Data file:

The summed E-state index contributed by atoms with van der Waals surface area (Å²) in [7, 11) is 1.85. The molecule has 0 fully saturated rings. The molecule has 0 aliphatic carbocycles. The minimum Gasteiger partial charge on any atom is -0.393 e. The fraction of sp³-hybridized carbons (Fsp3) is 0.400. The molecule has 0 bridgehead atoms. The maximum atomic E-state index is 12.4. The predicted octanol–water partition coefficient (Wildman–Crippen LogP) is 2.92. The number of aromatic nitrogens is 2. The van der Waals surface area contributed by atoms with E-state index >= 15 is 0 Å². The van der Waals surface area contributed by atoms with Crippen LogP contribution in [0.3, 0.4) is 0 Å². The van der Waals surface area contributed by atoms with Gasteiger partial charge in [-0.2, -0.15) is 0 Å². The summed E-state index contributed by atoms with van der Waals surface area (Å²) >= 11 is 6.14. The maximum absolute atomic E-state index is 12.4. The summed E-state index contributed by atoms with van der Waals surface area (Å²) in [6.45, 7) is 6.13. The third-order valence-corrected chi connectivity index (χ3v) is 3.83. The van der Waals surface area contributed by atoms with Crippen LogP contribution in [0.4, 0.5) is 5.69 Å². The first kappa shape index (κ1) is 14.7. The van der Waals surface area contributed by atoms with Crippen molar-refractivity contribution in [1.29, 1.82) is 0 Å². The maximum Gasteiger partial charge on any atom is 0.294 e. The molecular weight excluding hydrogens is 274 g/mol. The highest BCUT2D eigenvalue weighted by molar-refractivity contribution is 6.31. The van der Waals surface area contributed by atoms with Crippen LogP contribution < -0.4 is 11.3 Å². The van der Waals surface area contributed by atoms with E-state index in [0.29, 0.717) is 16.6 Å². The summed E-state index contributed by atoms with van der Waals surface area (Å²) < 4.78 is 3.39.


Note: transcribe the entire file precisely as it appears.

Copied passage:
The summed E-state index contributed by atoms with van der Waals surface area (Å²) in [7, 11) is 1.85. The molecule has 0 fully saturated rings. The molecule has 0 aliphatic carbocycles. The minimum Gasteiger partial charge on any atom is -0.393 e. The fraction of sp³-hybridized carbons (Fsp3) is 0.400. The molecule has 0 bridgehead atoms. The maximum atomic E-state index is 12.4. The predicted octanol–water partition coefficient (Wildman–Crippen LogP) is 2.92. The number of aromatic nitrogens is 2. The van der Waals surface area contributed by atoms with E-state index >= 15 is 0 Å². The van der Waals surface area contributed by atoms with Crippen LogP contribution in [0.3, 0.4) is 0 Å². The van der Waals surface area contributed by atoms with Gasteiger partial charge in [-0.2, -0.15) is 0 Å². The summed E-state index contributed by atoms with van der Waals surface area (Å²) >= 11 is 6.14. The maximum absolute atomic E-state index is 12.4. The summed E-state index contributed by atoms with van der Waals surface area (Å²) in [6.45, 7) is 6.13. The third-order valence-corrected chi connectivity index (χ3v) is 3.83. The van der Waals surface area contributed by atoms with Crippen LogP contribution in [0.4, 0.5) is 5.69 Å². The first kappa shape index (κ1) is 14.7. The van der Waals surface area contributed by atoms with Crippen molar-refractivity contribution in [1.29, 1.82) is 0 Å². The maximum Gasteiger partial charge on any atom is 0.294 e. The molecular weight excluding hydrogens is 274 g/mol. The highest BCUT2D eigenvalue weighted by molar-refractivity contribution is 6.31. The van der Waals surface area contributed by atoms with Crippen LogP contribution < -0.4 is 11.3 Å². The van der Waals surface area contributed by atoms with E-state index in [0.29, 0.717) is 16.6 Å². The summed E-state index contributed by atoms with van der Waals surface area (Å²) < 4.78 is 3.39.